February 7, 2019
Dear Colleagues of Columbia Theological Seminary,
We, as members of the tenured white-identifying teaching faculty, write to express our abiding commitment to the international vision that has long characterized the faculty, students, and curriculum of Columbia Theological Seminary. This commitment shapes our hope that C.T.S. will engage in the important conversations necessary--including those regarding CORE’s recent proposal--to move forward in shaping an institution that is not only hospitable to international students and scholars but equipped to engage the global church of the 21st century as a partner.
We hear and value the concerns voiced by international students over recent decisions having to do with the International Programs office. Many of us have studied abroad, benefitting from those experiences and grateful for the hospitality shown to us by the institutions at which we studied. More importantly, we continue to benefit from and value the perspectives and insights of our colleagues who have come from other countries and participate in our shared work. While we trust that the goals of the President’s cabinet in pursuing strategic realignments are not intended to inhibit Columbia Theological Seminary’s ability to partner with the global church, we are concerned that there is much that remains opaque about these realignments. More significantly, although we realize that the administration has, in the last few years, made efforts to seek the perspectives of international students on the programs that affect them most, this year's international students were apparently not included in any of those conversations--and neither was a faculty that has helped to shape and sustain the seminary’s commitments to international programs. We are troubled by the fact that the students' voices and perspectives, as well as our own, have been underrepresented in the conversations that led to these realignments.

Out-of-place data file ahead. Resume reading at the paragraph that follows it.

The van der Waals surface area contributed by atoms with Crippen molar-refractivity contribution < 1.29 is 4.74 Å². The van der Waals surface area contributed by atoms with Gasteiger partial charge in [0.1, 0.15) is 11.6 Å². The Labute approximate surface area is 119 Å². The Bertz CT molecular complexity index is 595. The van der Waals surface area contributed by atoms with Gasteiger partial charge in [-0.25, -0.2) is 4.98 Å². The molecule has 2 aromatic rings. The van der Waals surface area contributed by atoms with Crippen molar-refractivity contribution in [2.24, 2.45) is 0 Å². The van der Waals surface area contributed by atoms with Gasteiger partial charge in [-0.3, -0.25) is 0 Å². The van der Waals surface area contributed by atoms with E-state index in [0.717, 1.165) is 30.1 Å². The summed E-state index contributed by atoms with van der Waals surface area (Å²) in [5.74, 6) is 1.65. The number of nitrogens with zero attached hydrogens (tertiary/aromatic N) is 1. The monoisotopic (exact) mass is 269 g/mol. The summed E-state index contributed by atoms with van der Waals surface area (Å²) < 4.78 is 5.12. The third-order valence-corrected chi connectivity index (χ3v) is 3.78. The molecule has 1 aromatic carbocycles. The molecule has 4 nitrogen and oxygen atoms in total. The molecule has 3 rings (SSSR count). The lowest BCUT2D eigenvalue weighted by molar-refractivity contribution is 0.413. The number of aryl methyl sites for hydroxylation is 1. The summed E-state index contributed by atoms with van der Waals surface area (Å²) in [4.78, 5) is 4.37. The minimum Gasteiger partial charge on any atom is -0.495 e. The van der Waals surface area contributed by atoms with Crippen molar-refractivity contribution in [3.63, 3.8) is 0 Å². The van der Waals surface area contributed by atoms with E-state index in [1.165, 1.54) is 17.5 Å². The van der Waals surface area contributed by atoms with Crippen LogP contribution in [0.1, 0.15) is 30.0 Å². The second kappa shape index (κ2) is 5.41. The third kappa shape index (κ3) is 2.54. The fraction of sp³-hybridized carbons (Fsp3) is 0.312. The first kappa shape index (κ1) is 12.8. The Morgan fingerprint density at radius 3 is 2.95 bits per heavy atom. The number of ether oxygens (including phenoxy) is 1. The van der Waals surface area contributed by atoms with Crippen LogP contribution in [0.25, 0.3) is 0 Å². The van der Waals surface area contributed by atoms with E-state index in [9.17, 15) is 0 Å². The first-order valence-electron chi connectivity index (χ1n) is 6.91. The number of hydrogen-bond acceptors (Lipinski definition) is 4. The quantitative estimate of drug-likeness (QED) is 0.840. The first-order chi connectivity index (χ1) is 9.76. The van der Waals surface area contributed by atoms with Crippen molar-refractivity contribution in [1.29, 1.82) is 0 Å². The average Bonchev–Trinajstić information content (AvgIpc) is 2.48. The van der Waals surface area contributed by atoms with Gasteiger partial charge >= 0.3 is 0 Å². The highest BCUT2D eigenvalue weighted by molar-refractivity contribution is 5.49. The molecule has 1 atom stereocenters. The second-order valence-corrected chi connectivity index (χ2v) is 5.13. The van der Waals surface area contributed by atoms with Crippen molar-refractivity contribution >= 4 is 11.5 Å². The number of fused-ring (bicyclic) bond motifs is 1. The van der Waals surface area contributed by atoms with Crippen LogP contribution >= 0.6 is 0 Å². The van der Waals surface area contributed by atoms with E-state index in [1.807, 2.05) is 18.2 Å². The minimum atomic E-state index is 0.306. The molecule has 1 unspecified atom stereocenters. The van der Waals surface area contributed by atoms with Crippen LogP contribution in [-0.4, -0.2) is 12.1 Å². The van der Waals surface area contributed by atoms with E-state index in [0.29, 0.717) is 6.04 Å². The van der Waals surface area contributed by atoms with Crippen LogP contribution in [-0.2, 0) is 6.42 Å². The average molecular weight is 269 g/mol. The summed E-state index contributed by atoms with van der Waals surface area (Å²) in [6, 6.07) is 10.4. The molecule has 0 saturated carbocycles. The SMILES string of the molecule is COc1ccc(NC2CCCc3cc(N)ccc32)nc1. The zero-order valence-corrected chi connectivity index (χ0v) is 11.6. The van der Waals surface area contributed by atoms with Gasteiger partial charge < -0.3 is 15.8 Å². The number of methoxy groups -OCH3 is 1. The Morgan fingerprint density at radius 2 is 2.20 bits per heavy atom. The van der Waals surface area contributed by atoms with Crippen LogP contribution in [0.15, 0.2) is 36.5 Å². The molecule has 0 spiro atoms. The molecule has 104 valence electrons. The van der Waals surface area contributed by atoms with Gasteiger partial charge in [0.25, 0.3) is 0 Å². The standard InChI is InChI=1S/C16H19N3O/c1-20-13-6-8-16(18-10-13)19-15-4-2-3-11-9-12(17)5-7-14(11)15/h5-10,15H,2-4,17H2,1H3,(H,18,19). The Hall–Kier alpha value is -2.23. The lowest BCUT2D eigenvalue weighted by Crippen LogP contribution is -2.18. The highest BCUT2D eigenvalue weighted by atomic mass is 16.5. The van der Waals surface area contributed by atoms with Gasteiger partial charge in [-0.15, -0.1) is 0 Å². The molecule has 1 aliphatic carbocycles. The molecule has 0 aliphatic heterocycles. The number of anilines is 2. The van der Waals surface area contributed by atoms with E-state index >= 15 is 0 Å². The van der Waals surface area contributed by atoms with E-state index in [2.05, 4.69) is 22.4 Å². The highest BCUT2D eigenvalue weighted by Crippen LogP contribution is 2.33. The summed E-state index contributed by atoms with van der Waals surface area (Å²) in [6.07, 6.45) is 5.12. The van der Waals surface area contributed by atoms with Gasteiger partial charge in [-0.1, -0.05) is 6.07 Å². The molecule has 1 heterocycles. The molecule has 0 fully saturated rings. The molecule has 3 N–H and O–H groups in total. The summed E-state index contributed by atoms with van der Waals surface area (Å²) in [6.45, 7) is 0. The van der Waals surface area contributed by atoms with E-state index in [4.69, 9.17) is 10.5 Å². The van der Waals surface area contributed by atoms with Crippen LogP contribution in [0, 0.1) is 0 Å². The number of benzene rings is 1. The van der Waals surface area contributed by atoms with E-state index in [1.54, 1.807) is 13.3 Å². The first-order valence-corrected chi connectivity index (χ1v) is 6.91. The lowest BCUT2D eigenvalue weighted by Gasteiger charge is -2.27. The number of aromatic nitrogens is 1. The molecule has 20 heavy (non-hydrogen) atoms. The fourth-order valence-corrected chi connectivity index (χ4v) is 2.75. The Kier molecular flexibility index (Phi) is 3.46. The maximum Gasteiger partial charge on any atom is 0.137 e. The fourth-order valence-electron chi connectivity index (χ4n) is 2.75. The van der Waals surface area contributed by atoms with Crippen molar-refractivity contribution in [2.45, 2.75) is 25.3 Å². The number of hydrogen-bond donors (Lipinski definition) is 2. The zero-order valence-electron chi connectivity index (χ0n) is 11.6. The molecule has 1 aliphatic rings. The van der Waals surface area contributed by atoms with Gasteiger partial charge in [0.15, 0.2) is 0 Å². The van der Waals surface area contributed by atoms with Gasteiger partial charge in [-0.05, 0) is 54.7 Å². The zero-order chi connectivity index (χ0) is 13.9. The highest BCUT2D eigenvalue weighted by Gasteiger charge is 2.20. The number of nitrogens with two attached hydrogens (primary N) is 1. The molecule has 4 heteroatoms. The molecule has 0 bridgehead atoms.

We would strongly encourage the creation of space and time to discuss the complex mix of concerns, griefs, goals, visions, and hopes that intermingle at this point. We also ask, especially, that those who are most impacted by these decisions be given primacy in speaking in order that others of us may better understand.
Anna Carter Florence